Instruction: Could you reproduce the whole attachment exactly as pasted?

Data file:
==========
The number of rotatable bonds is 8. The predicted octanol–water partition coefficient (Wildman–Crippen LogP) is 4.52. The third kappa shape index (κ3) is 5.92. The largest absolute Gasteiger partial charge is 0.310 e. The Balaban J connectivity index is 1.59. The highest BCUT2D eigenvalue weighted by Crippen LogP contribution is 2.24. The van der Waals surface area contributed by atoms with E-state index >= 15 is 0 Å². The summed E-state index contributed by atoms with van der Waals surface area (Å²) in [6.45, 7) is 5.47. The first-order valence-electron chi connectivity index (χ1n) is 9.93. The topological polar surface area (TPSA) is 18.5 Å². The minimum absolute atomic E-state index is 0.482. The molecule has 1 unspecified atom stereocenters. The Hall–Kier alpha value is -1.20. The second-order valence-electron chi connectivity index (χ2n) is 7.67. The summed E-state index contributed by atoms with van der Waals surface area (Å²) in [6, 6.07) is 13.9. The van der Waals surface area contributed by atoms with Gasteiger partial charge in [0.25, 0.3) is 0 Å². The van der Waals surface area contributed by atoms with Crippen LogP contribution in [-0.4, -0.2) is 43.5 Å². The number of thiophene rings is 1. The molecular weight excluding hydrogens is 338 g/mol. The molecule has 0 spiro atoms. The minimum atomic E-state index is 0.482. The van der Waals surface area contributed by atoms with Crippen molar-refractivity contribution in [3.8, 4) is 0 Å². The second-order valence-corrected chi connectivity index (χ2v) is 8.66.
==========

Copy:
The number of rotatable bonds is 8. The predicted octanol–water partition coefficient (Wildman–Crippen LogP) is 4.52. The third kappa shape index (κ3) is 5.92. The largest absolute Gasteiger partial charge is 0.310 e. The Balaban J connectivity index is 1.59. The highest BCUT2D eigenvalue weighted by Crippen LogP contribution is 2.24. The van der Waals surface area contributed by atoms with E-state index >= 15 is 0 Å². The summed E-state index contributed by atoms with van der Waals surface area (Å²) in [6.45, 7) is 5.47. The first-order valence-electron chi connectivity index (χ1n) is 9.93. The topological polar surface area (TPSA) is 18.5 Å². The minimum absolute atomic E-state index is 0.482. The molecule has 1 unspecified atom stereocenters. The Hall–Kier alpha value is -1.20. The second-order valence-electron chi connectivity index (χ2n) is 7.67. The summed E-state index contributed by atoms with van der Waals surface area (Å²) in [6, 6.07) is 13.9. The van der Waals surface area contributed by atoms with Gasteiger partial charge in [0.25, 0.3) is 0 Å². The van der Waals surface area contributed by atoms with Crippen LogP contribution in [-0.4, -0.2) is 43.5 Å². The number of thiophene rings is 1. The molecular weight excluding hydrogens is 338 g/mol. The molecule has 0 spiro atoms. The minimum atomic E-state index is 0.482. The van der Waals surface area contributed by atoms with Crippen molar-refractivity contribution in [3.8, 4) is 0 Å². The second-order valence-corrected chi connectivity index (χ2v) is 8.66.